“Save the First Amendment!”

Stuart Loory

Sunday morning, husband and mayoral press secretary Jay McMullen spoke to  Bob Crawford, longtime City Hall correspondent for WBBM radio.  When Crawford raised the question of the mayor being sued and losing, McMullen opined, “At least we will have made our point.”  McMullen also went on offense by telling the United Press International wire service, “Let them sue; we’ll take it all the way up to the Supreme Court.”

Tribune Prepares to Resist

I can’t help but think I would have been filing a friend of the court brief with the Supreme Court siding with the Tribune if such a lawsuit had come to pass five years later in 1985 when  I was General Counsel of  United Press  International.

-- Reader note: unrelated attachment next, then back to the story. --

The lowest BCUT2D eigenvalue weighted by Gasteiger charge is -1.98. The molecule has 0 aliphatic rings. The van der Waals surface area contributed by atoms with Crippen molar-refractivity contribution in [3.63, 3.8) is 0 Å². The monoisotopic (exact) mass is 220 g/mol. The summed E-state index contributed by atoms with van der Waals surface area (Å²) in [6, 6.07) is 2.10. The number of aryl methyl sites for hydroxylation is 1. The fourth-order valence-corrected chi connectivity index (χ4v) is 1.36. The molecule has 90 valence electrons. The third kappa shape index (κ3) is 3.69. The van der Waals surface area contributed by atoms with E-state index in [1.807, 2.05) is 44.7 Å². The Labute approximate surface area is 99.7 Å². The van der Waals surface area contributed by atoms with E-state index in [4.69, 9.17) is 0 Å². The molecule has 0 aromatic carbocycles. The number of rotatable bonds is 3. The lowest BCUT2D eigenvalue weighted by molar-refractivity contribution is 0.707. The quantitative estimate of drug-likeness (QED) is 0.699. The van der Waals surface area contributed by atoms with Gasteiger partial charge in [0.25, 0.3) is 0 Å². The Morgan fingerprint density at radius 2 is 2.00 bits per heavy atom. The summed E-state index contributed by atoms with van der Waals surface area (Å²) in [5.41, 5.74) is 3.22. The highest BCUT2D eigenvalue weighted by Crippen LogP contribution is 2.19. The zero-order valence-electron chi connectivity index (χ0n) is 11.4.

The American Civil Liberties Union, which then enjoyed a reputation for defending free speech, found the Byrne action “outrageous,” and predicted her Tribune ban would not be upheld even if taken to the Supreme Court.

Stuart Loory, president-elect of the Chicago Headline Club and managing editor for news of the Sun-Times found a “clear violation” of the First Amendment. The Chicago Newspaper Guild union was equally aghast, “We vigorously and unanimously condemn the mayor’s action…”

James Hoge

Sun-Times publisher, James Hoge, chimed in calling the ban “indefensible.”